It’s time to prepare for AI

Whether you see it as a blessing or a curse, there is no denying that the topic of AI is inescapable right now. If the 1920’s were characterised by rapid social change, cultural innovation, and economic prosperity then surely historians will look back at the 2020’s as the decade that was defined by AI.

Before we start to explore how business can respond to AI, a quick alignment on the term AI is necessary. First, AI isn’t new. In fact, it’s been around long enough that there is already an emerging terminology of ‘traditional AI’ to refer to well established use cases and machine learning techniques. Think of product recommendations, fraud detection or customer segmentations for example. These workloads will continue to be important and valuable but are not what’s driving the current hype surrounding AI.

That would be the new world of generative AI. It’s generative because unlike traditional AI it’s focused on creating new content whether that be text, images or even music. This broadens out the potential applications of AI dramatically and for perhaps the first time in history we are seeing white collar roles that have been largely untouched by automation be at threat of complete replacement.

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James Lupton, CTO, Cynozure  

Flattening technologies

An excellent lens to look at AI through is Roger Martin’s article on flattening technologies. To quote Roger, a flattening technology “is a technology that sits so dominantly on top of the existing competitive structure that it wipes out any aspect of the competitive structure that doesn’t embrace the flattening technology”. Examples of this include the internal combustion engine, personal computing and the internet. Can you imagine trying to run and scale a successful business without the use of the internet? I know I can’t.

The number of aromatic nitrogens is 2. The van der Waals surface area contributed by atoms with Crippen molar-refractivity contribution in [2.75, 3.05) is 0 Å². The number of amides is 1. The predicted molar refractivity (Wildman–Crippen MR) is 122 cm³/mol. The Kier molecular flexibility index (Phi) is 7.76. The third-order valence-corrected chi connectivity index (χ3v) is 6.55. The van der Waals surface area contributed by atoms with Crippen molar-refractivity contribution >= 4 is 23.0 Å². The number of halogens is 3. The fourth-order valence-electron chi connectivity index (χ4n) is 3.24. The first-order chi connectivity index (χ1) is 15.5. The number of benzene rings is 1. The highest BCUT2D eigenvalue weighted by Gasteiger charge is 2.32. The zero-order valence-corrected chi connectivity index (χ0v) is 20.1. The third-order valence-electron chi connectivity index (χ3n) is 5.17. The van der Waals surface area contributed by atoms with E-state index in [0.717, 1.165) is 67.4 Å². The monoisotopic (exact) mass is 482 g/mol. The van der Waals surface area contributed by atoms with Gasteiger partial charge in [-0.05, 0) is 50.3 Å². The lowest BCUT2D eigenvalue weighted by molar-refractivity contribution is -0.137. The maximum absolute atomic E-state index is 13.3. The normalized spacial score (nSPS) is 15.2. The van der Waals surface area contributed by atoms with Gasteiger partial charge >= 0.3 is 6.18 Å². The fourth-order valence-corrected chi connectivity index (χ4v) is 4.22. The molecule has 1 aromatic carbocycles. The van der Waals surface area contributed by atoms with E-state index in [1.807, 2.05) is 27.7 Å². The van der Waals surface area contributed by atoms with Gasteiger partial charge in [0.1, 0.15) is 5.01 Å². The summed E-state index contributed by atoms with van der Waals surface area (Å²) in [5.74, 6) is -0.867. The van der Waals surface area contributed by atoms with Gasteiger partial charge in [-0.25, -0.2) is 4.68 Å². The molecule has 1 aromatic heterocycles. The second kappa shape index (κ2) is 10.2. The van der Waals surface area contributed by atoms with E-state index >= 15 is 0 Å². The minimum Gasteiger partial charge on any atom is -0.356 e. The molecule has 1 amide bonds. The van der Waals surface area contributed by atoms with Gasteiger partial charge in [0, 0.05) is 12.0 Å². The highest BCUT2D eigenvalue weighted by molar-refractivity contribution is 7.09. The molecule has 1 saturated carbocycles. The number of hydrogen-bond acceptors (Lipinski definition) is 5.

If we assume that AI represents a change on the scale of the internet or personal computing, it begs the question how can businesses prepare and respond? Undoubtedly, no one will be left unaffected though that doesn’t mean that everyone will be impacted in the same way. I break the impact down into two categories. The first will affect everyone and this is the change required to day-to-day operations. The second won’t impact everyone but will be far more significant and is for those whose core business model is going to have to evolve.

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The impact on day-to-day

Let’s start with the first category, the impact on day-to-day operations. Embedding AI into core business processes is becoming a basic requirement to stay competitive. The ability of AI to drive quality and efficiency is already huge and we’re still early in its lifecycle. I see it quickly moving to being a core competency that everyone will be expected to have – like being able to use email or a spreadsheet for example.